Presthus: I’m sure I was nervous and anxious. As a player, I was always really superstitious so I would go through a routine. Whether it was the pregame music that I listened to, the way that I would put my uniform on — the socks, shin guards, the sequence. One of the big things for me was I didn’t want any opposing players drinking water from around our goal, so I’d get rid of all the water bottles that were lined up around the field and I’d just have my one water bottle.

And it was funny because it wasn’t like I was playing great to get those superstitions. But in my head I was always like, ‘You know, you could play so much worse if you didn’t do it.’

Llamosa: Personally, my only concern was the knee injury. I was still playing with a knee brace, training with a knee brace the whole week before the game. That was my only concern. I wanted to get to the final as healthy as I can be. Fortunately for me, I made it to that game and I lasted like (74) minutes.

Pope: I always felt so, so lucky and fortunate to be in those championship games. It could have been an MLS Cup, a U.S. Open Cup championship, a CONCACAF championship, Interamerican Cup championship — any of those — I felt like these are once-in-a-lifetime opportunities. These rarely come along. My mentality was always that there’s no way I’m losing this game.

Moore: I remember Christina Aguilera sang the national anthem. That was kind of cool because her and Britney Spears, they were kind of the pop singers at the time. So it was kind of cool to see that celebrity status there.

Presthus: That’s where she got her start, in MLS Cup singing the national anthem. (Laughs)

The game began inauspiciously for the Galaxy, who lost Fraser to a shoulder injury in the 7th minute. Fraser, now the coach of the Colorado Rapids, was considered by many to be the best defender in the league and a fulcrum of the Galaxy’s back line. Shortly after his departure, United took the lead in the 19th minute when Moreno poked a loose ball into the back of the net from close range. It was D.C. United 1, LA Galaxy 0.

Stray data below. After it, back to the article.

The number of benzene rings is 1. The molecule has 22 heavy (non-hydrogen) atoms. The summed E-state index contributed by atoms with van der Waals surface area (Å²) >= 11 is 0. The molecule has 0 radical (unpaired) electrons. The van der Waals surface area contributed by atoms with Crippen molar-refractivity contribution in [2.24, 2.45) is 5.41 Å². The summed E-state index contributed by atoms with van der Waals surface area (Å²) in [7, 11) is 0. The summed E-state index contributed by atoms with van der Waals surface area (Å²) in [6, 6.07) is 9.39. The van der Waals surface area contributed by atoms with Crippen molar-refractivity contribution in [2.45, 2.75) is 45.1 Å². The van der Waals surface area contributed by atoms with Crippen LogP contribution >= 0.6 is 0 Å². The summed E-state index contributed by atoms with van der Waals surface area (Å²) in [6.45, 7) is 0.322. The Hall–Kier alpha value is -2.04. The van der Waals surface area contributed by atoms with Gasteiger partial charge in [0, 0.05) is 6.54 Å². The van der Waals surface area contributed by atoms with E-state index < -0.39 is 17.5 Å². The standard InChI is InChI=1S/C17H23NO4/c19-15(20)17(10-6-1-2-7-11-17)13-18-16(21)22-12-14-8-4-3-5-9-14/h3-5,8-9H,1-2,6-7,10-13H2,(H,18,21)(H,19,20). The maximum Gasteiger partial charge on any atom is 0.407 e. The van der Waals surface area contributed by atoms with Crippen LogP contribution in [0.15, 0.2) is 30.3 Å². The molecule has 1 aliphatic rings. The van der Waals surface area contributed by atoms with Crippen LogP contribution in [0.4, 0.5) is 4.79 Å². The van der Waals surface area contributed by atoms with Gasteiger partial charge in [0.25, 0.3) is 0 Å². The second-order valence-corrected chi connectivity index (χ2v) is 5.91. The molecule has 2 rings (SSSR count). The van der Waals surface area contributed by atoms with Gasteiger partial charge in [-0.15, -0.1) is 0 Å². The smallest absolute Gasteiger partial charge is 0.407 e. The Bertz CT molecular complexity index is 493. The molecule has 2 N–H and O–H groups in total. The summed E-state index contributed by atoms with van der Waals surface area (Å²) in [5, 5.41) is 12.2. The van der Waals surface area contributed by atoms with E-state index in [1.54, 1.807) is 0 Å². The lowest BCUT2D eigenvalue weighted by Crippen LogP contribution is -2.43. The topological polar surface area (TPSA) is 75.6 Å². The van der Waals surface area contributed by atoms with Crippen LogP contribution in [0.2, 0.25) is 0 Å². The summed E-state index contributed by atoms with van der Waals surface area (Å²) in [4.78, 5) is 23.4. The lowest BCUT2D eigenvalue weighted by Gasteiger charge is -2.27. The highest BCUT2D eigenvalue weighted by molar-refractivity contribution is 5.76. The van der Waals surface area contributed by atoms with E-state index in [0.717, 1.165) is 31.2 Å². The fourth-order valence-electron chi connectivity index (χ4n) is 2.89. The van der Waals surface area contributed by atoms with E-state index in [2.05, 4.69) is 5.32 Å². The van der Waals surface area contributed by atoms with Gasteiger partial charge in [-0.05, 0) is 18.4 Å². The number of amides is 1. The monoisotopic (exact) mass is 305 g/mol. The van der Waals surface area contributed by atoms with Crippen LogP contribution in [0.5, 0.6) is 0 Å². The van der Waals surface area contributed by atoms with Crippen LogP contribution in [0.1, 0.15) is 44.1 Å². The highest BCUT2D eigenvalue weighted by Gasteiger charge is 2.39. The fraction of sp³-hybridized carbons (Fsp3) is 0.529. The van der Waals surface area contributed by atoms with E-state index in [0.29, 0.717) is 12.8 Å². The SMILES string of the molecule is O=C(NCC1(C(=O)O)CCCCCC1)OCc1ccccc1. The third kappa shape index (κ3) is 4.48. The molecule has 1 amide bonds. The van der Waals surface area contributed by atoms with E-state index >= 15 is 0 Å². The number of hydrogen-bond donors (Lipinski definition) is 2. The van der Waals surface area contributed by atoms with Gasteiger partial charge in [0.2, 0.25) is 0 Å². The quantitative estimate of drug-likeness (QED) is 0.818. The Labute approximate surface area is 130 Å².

Talley: Jaime is always a sneaky forward around the goal. But I think just that goal in general, it was almost like yes, finally, it’s gonna go our way. And I remember him running and jumping over the sign boards there, running to our supporters’ group there. I remember climbing in with the fans and paper and stuff going everywhere. I remember that moment quite well. I think I almost fell on my face on the little concrete path that was just off the grass there.

Maessner: Of course you’re excited, about as excited as you can get in your career. But also we knew, we kind of just believed that we were going to win that game. We were good enough and we were the better team. LA was very, very good. But, you know, when you have a group of guys like that and you have confidence and you’re playing well, you’re not really thinking about the other team and how good they are.

Llamosa: I felt that things were bouncing our way this time because the year before, in 1998 when we lost 2-0, we got like two unlucky goals, let’s call it. One was a deflection, the other was offside that wasn’t called. And then we had like 20 shots on goal but we couldn’t score against Chicago. This time, at that moment, in the 19th minute, Jaime had the opportunity to score and it was like, ‘OK now, this year things are bouncing our way.’

Pope: At that point, Jaime and Roy would often say, ‘All right, lock it down in the back.’ Whether they said it (that day) or I had it in my head, I was just thinking, ‘We will ride this thing out. We’ve got more than what we need to win. We have a goal. And now it’s our job to lock it down in the back.’

Lassiter: It was a moment where I felt if we got the first goal, the game was over. We’re going to finish this game. And I wasn’t going out of there without winning. That was my whole thing the whole time: I’m not leaving this place without this trophy.

Another bounce went United’s way during stoppage time near the end of the first half as Hartman, the Galaxy’s goalkeeper, whiffed on an attempted pass out of the back and slipped while trying to play the ball a second time. The final miskick went directly to Olsen at his right midfield position, and he popped it into an empty net with a one-time finish from approximately 25 yards. Just like that, United entered the locker room with a 2-0 lead.

Agoos: I feel bad for Kevin because he’s such a good goalkeeper and really one of the top goalkeepers of that sort of era, so I felt bad for him. But Benny is really a garbage man-type of player, and I think if you’re looking at goals Benny scores, those are the types of goals he scores for us, and they’re important goals. And it was a really important goal at the time.

Llamosa: Ben was always in the right spot. He was always looking for second balls. He was a young player who recognized who he was playing with. He fit really well with Marco, with Roy, with Jaime. All those guys that we had around him, he fit perfectly coming out of college at a young age. He fit in really well. He was one of the most important players for us that year.

Maessner: That’s just the way things went for Ben. He was just in the right spot, just a great player and such a hard worker, so that was great for him to get that.

Pope: There’s just no chance they’re coming back from that. No chance. ... Even if I had to kill somebody, they’re not scoring two goals. That’s not happening.